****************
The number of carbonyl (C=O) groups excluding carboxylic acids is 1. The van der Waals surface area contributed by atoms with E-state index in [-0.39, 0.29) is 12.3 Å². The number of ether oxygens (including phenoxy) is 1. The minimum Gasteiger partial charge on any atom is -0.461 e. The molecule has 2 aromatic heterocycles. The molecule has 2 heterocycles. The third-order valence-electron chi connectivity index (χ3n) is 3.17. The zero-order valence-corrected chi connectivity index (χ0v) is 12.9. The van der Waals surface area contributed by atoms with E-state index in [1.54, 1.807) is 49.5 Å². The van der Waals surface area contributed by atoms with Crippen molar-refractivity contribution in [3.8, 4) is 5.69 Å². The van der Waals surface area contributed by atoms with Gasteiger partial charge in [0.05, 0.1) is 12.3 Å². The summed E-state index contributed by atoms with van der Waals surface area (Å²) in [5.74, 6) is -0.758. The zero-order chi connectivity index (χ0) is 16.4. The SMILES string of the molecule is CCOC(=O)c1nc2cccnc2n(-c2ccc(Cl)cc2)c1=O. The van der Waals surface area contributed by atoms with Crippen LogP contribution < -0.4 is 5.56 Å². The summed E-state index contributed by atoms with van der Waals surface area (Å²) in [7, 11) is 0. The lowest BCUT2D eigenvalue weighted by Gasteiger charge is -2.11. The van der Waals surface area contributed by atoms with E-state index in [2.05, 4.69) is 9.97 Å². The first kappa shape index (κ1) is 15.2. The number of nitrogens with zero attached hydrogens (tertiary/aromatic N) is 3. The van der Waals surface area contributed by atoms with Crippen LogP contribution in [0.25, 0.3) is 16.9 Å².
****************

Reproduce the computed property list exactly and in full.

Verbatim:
The number of carbonyl (C=O) groups excluding carboxylic acids is 1. The van der Waals surface area contributed by atoms with E-state index in [-0.39, 0.29) is 12.3 Å². The number of ether oxygens (including phenoxy) is 1. The minimum Gasteiger partial charge on any atom is -0.461 e. The molecule has 2 aromatic heterocycles. The molecule has 2 heterocycles. The third-order valence-electron chi connectivity index (χ3n) is 3.17. The zero-order valence-corrected chi connectivity index (χ0v) is 12.9. The van der Waals surface area contributed by atoms with E-state index in [1.54, 1.807) is 49.5 Å². The van der Waals surface area contributed by atoms with Crippen molar-refractivity contribution in [3.8, 4) is 5.69 Å². The van der Waals surface area contributed by atoms with Gasteiger partial charge in [0.05, 0.1) is 12.3 Å². The summed E-state index contributed by atoms with van der Waals surface area (Å²) in [5.74, 6) is -0.758. The zero-order chi connectivity index (χ0) is 16.4. The SMILES string of the molecule is CCOC(=O)c1nc2cccnc2n(-c2ccc(Cl)cc2)c1=O. The van der Waals surface area contributed by atoms with Crippen LogP contribution < -0.4 is 5.56 Å². The summed E-state index contributed by atoms with van der Waals surface area (Å²) in [7, 11) is 0. The lowest BCUT2D eigenvalue weighted by Gasteiger charge is -2.11. The van der Waals surface area contributed by atoms with E-state index in [2.05, 4.69) is 9.97 Å². The first kappa shape index (κ1) is 15.2. The number of nitrogens with zero attached hydrogens (tertiary/aromatic N) is 3. The van der Waals surface area contributed by atoms with Crippen LogP contribution in [0.25, 0.3) is 16.9 Å².